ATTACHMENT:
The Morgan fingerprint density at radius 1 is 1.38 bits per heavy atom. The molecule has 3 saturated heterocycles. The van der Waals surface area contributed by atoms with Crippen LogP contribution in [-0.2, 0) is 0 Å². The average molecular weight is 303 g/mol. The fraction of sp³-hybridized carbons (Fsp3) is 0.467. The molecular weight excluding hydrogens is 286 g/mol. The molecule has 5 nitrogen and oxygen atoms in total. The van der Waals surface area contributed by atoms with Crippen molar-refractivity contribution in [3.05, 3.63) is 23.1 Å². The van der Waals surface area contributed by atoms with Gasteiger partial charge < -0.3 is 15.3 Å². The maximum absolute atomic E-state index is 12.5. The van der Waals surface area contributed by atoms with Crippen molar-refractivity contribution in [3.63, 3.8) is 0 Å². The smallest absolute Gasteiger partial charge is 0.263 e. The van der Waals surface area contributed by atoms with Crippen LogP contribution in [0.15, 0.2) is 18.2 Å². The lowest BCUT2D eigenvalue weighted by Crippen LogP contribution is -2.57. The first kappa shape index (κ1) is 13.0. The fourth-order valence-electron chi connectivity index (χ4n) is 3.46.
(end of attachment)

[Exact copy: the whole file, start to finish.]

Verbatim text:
The Morgan fingerprint density at radius 1 is 1.38 bits per heavy atom. The molecule has 3 saturated heterocycles. The van der Waals surface area contributed by atoms with Crippen LogP contribution in [-0.2, 0) is 0 Å². The average molecular weight is 303 g/mol. The fraction of sp³-hybridized carbons (Fsp3) is 0.467. The molecular weight excluding hydrogens is 286 g/mol. The molecule has 5 nitrogen and oxygen atoms in total. The van der Waals surface area contributed by atoms with Crippen molar-refractivity contribution in [3.05, 3.63) is 23.1 Å². The van der Waals surface area contributed by atoms with Gasteiger partial charge < -0.3 is 15.3 Å². The maximum absolute atomic E-state index is 12.5. The van der Waals surface area contributed by atoms with Crippen molar-refractivity contribution in [3.63, 3.8) is 0 Å². The smallest absolute Gasteiger partial charge is 0.263 e. The van der Waals surface area contributed by atoms with Crippen LogP contribution in [0.15, 0.2) is 18.2 Å². The lowest BCUT2D eigenvalue weighted by Crippen LogP contribution is -2.57. The first kappa shape index (κ1) is 13.0. The fourth-order valence-electron chi connectivity index (χ4n) is 3.46.